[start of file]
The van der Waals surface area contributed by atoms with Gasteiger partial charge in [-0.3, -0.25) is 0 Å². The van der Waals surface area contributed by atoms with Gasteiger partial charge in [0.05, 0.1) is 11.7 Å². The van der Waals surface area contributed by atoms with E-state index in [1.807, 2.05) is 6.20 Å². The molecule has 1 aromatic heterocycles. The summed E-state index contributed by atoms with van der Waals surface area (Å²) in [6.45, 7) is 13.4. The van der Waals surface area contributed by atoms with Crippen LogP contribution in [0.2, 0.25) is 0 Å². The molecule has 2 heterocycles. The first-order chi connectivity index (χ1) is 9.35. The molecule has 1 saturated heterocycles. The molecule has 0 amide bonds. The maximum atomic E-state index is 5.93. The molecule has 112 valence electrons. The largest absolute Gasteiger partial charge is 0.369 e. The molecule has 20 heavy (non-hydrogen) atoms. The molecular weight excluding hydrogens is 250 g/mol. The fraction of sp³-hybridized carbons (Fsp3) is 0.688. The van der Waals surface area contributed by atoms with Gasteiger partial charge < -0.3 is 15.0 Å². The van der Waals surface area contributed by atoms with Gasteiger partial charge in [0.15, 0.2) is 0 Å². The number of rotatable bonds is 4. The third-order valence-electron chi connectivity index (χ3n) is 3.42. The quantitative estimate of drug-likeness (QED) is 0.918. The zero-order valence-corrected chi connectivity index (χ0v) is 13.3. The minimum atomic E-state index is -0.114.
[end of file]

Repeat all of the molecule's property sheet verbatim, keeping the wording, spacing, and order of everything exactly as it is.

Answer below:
The van der Waals surface area contributed by atoms with Gasteiger partial charge in [-0.3, -0.25) is 0 Å². The van der Waals surface area contributed by atoms with Gasteiger partial charge in [0.05, 0.1) is 11.7 Å². The van der Waals surface area contributed by atoms with E-state index in [1.807, 2.05) is 6.20 Å². The molecule has 1 aromatic heterocycles. The summed E-state index contributed by atoms with van der Waals surface area (Å²) in [6.45, 7) is 13.4. The van der Waals surface area contributed by atoms with Crippen LogP contribution in [0.2, 0.25) is 0 Å². The molecule has 2 heterocycles. The first-order chi connectivity index (χ1) is 9.35. The molecule has 1 saturated heterocycles. The molecule has 0 amide bonds. The maximum atomic E-state index is 5.93. The molecule has 112 valence electrons. The largest absolute Gasteiger partial charge is 0.369 e. The molecule has 20 heavy (non-hydrogen) atoms. The molecular weight excluding hydrogens is 250 g/mol. The fraction of sp³-hybridized carbons (Fsp3) is 0.688. The van der Waals surface area contributed by atoms with Gasteiger partial charge < -0.3 is 15.0 Å². The van der Waals surface area contributed by atoms with Gasteiger partial charge in [0.15, 0.2) is 0 Å². The number of rotatable bonds is 4. The third-order valence-electron chi connectivity index (χ3n) is 3.42. The quantitative estimate of drug-likeness (QED) is 0.918. The zero-order valence-corrected chi connectivity index (χ0v) is 13.3. The minimum atomic E-state index is -0.114.